How the Foreclosure Process Works

When a party with a security interest in property seeks to seize and sell the property, the process to do this is called foreclosure.  There are several different types of foreclosures, and the method that is used in a particular location will be unique to that location.  Although typically used to describe the process of a bank taking a home for failing to make payments on a loan, states also allow governments to take properties for failure to pay property taxes, often called a tax foreclosure.

Before a home is actually put into foreclosure, the process begins with what is frequently called pre-foreclosure.  In many cases, this can mean as little as a homeowner has missed two mortgage payments and the bank has filed a notice of default.  In other cases, a pre-foreclosure notice is the bank’s last step before actually filing for possession.  The length of time that a home is in pre-foreclosure can vary depending on the bank and whether the bank is prepared to commit the assets that are necessary to go through the foreclosure process.  Banks generally would prefer to avoid foreclosure if possible.  They almost always lose money in the process, and they are not equipped with the personnel or the procedures to manage and care for houses.  Banks are not in the home ownership business.

After a bank has reached the point where it cannot wait any longer to cut its losses on the property, it can begin either a judicial process of foreclosure or, in some states, a non-judicial process.  In a judicial process, the mortgage bank files a lawsuit in the state courts making a claim for ownership of the property to satisfy debt owed in the form of back payments.  The bank must serve notice on any other person or company that has a security interest in the house.  That might be a second mortgage company, if there is one.  It might also be an individual, such as the former seller of the property if that person agreed to take payments over time from the buyer.  It might also include construction companies.  If a contractor does work on a house but does not receive payment for it, they can place what is commonly termed a mechanics lien on the house and must receive notice before the house is sold.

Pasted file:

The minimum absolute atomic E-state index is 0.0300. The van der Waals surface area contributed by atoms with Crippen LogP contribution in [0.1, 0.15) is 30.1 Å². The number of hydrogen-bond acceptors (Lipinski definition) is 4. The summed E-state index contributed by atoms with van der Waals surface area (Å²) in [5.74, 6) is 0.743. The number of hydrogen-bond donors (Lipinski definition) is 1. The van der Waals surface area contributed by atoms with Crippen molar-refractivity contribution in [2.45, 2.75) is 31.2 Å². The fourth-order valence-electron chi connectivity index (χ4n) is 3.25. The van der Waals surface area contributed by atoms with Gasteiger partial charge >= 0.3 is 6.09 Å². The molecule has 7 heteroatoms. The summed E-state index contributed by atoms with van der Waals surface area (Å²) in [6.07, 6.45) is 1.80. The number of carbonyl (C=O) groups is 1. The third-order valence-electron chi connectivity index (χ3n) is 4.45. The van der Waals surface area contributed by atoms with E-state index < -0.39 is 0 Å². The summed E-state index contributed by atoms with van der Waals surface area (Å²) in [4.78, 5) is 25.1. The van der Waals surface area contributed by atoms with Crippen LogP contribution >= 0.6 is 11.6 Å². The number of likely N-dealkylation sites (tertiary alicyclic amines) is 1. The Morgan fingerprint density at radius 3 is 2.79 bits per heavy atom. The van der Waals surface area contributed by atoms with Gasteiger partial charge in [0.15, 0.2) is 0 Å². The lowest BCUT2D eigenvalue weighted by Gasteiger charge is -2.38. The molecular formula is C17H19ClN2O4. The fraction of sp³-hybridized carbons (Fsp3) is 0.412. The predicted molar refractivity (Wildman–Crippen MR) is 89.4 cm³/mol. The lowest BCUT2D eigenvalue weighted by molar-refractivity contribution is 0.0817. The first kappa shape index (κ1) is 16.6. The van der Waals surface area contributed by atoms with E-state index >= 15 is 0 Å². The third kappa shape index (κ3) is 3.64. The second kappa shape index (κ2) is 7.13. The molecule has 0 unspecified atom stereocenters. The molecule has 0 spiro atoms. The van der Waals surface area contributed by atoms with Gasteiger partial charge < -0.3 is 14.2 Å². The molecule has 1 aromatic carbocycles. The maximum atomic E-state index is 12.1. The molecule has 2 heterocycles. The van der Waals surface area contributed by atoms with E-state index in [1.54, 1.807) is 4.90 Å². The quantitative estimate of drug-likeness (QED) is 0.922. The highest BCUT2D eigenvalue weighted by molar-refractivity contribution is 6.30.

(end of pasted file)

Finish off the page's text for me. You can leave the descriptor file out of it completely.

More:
The court will ensure that the homeowner receives notice of the foreclosure suit, and the notice will usually include either a chance to pay what is owed or the opportunity to contest that the bank has the right to foreclose.  At the conclusion of the allotted time, and assuming that the homeowner has not paid the past due amounts, the court will enter an order of foreclosure.  Once the court enters the judgment, the lender will request an auction, usually performed under the authority of the sheriff.  The intent of the auction is to get the highest possible price for the property.  Once the house is sold at auction, the sheriff will forcibly remove the former residents, if necessary.

In those states that allow non-judicial foreclosure, the process might not start at the courthouse.  In those cases, after making demands for payment and not receiving it, the lender has the ability to draw up a deed of trust, which temporarily transfers the property to a trustee for the purpose of selling the house at auction.  As with the judicial foreclosure, the auction must be public and advertised.  After the auction, the ownership passes to the new owner.  Many states provide a mechanism for review by the courts to ensure that the process is not abused.

The exact time deadlines and procedures to be followed will vary from state to state.  The local courts usually have a short description of the process, and legal aid clinics might be able to provide free advice for people caught up in the process.